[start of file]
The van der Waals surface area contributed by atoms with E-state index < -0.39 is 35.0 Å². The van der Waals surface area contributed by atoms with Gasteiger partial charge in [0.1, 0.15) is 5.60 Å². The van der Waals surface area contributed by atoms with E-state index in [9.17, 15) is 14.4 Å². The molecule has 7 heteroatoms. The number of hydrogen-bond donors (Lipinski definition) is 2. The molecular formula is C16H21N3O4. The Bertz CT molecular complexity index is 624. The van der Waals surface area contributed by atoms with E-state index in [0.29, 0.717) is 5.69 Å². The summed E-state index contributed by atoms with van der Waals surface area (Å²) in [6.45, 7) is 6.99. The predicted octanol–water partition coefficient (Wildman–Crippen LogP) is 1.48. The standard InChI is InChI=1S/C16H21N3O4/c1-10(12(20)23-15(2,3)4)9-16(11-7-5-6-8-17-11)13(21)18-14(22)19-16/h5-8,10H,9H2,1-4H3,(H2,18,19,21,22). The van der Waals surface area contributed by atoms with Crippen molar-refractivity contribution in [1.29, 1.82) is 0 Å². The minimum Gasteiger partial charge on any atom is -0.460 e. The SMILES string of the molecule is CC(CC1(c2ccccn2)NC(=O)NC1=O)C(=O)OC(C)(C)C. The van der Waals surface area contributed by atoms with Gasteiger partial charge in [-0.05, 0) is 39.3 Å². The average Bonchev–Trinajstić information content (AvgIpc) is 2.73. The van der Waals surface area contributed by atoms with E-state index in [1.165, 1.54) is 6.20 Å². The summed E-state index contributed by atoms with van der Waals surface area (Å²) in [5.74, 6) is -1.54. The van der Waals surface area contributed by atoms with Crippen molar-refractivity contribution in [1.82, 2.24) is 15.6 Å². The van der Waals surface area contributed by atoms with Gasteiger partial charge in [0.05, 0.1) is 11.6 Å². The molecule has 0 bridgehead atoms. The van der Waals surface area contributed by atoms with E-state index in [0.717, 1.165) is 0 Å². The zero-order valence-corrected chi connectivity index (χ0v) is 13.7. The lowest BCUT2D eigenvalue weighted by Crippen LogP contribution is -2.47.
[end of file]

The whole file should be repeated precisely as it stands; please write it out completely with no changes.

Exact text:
The van der Waals surface area contributed by atoms with E-state index < -0.39 is 35.0 Å². The van der Waals surface area contributed by atoms with Gasteiger partial charge in [0.1, 0.15) is 5.60 Å². The van der Waals surface area contributed by atoms with E-state index in [9.17, 15) is 14.4 Å². The molecule has 7 heteroatoms. The number of hydrogen-bond donors (Lipinski definition) is 2. The molecular formula is C16H21N3O4. The Bertz CT molecular complexity index is 624. The van der Waals surface area contributed by atoms with E-state index in [0.29, 0.717) is 5.69 Å². The summed E-state index contributed by atoms with van der Waals surface area (Å²) in [6.45, 7) is 6.99. The predicted octanol–water partition coefficient (Wildman–Crippen LogP) is 1.48. The standard InChI is InChI=1S/C16H21N3O4/c1-10(12(20)23-15(2,3)4)9-16(11-7-5-6-8-17-11)13(21)18-14(22)19-16/h5-8,10H,9H2,1-4H3,(H2,18,19,21,22). The van der Waals surface area contributed by atoms with Crippen molar-refractivity contribution in [1.29, 1.82) is 0 Å². The minimum Gasteiger partial charge on any atom is -0.460 e. The SMILES string of the molecule is CC(CC1(c2ccccn2)NC(=O)NC1=O)C(=O)OC(C)(C)C. The van der Waals surface area contributed by atoms with Gasteiger partial charge in [-0.05, 0) is 39.3 Å². The average Bonchev–Trinajstić information content (AvgIpc) is 2.73. The van der Waals surface area contributed by atoms with E-state index in [1.165, 1.54) is 6.20 Å². The summed E-state index contributed by atoms with van der Waals surface area (Å²) in [5.74, 6) is -1.54. The van der Waals surface area contributed by atoms with Crippen molar-refractivity contribution in [1.82, 2.24) is 15.6 Å². The van der Waals surface area contributed by atoms with Gasteiger partial charge in [0.05, 0.1) is 11.6 Å². The molecule has 0 bridgehead atoms. The van der Waals surface area contributed by atoms with E-state index in [0.717, 1.165) is 0 Å². The zero-order valence-corrected chi connectivity index (χ0v) is 13.7. The lowest BCUT2D eigenvalue weighted by Crippen LogP contribution is -2.47.